Good phone connections ... When you speak with customers by phone, always listen to your customer first.

Always listen to your customer first! You'll find out what the problem is and be able o take care of it much more quickly. (Which is what both of you want).

When you speak, speak clearly and calmly. Be very aware of the decibel, (loudness), rate of speed and tone of your voice.

If a customer says they're having trouble hearing you, you can speak up. It's better than them being put off because they feel you're shouting at them.

Speak with confidence and enthusiasm, but not too fast. You want the customer be able to understand what you're saying without having to ask you to repeat yourself.

Most importantly of all - Be very aware of your tone of voice.

The customer can't see you and your facial expressions. Your words and how you say them can come across the line and "say" something totally different from what you mean ...

Here's a helpful "trick" - Put a small mirror on your desk or on a nearby wall. You'll be able to see how you look as you're speaking. It will surprise you just how much of what you see on your face is what your customer hears in your tone of voice.

And here are a few basic rules that always apply -

Always address the customer by their respective title. For example, Mr., Mrs., Ms., Doctor, Professor, etc. And only their last name. This is not only common courtesy, it's Professional Etiquette. It shows respect.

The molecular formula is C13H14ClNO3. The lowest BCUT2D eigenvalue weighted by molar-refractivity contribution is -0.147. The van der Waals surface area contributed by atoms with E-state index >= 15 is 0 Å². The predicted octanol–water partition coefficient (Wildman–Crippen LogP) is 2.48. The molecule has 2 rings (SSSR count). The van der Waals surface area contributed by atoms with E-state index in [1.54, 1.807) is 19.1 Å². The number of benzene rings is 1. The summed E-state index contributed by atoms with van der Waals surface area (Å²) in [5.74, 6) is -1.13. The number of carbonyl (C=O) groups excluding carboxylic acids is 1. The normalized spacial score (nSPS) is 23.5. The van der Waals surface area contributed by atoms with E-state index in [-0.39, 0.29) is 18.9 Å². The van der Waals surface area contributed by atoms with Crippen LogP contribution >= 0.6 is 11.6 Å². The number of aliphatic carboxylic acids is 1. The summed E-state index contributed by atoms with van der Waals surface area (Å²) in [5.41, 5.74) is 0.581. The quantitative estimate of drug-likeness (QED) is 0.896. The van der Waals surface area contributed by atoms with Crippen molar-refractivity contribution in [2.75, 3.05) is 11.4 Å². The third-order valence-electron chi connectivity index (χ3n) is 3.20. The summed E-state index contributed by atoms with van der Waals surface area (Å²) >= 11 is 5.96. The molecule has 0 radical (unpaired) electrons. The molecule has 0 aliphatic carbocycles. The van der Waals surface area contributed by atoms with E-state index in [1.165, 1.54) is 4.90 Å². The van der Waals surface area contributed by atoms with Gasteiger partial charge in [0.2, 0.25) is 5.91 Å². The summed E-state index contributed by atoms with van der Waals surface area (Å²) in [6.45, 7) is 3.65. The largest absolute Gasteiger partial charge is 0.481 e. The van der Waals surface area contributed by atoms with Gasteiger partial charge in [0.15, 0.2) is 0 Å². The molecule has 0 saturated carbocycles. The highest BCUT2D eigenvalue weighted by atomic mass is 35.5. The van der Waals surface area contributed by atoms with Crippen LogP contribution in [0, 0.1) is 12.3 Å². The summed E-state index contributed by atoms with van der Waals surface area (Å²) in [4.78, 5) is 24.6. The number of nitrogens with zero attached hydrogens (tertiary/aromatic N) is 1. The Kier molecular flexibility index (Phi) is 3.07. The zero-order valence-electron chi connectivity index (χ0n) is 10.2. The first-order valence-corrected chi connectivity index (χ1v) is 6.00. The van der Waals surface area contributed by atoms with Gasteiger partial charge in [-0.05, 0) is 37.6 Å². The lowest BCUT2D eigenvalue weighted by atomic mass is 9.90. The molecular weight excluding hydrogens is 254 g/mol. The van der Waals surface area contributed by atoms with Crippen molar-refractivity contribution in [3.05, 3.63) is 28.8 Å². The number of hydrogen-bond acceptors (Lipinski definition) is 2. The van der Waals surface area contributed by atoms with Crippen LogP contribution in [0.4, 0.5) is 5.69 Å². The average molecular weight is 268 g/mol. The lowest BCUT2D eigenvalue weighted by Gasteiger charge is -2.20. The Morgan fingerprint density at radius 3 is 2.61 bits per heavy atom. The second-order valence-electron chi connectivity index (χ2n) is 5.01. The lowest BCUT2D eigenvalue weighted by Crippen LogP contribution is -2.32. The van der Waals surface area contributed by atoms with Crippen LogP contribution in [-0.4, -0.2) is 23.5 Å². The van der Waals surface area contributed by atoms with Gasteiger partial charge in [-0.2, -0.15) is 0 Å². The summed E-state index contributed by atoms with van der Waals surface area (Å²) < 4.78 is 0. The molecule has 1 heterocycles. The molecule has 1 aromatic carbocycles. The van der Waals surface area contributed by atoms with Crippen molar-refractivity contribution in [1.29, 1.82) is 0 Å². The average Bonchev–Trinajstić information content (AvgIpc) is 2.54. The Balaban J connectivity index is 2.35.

Most customers will tell you to call them by their first name. But - Don't ever do so unless or until they tell you so. There are customers who will become upset if you do so on your own.

Don't use slang. And definitely don't use any profanity. (Even if/when they do.)

Don't say "bye-bye". This is not a professional way to close your call. Say "good-bye".

When you're "dancing" face-to-face ... Dealing with customers face-to-face can be harder. But - It can also be the best way to deal with them.

Because they can see you, customers will believe they can watch you and decide if you're sincere. You want them to believe you can help them.

Present a professional appearance in the way you dress. The customer will see you know and care about Professional Etiquette. This will be reassuring to them and it will be easier for them to believe you know and care about helping them.

Make sure your overall manner is and stays centered and calm. When you behave in a decent manner, customers are more likely to behave in a decent manner.

See yourself as others see you ... Always pay attention to how your body and face looks. Even if they're not aware of what they're doing. Customers know how to "read" what your posture and facial expressions are saying. No matter what you're saying in words. And always be aware of WHERE you look.

You must look a customer in the eye as you are speaking or listening to them. If you don't, they can believe you're not honest or that you're really not interested and ready, able and willing to help them.

This can cause a customer to become upset and even demand to speak with your supervisor. You don't want things to go there.

When you deal with customers face-to-face, the same basic rules apply as when by phone. Speak clearly and calmly. Be aware of the decibel, rate of speed and tone of your voice. Call them by their respective title and last name. Don't use slang or profanity.

Bottom line ... Professional Etiquette is really the art of encouraging others to practice proper etiquette.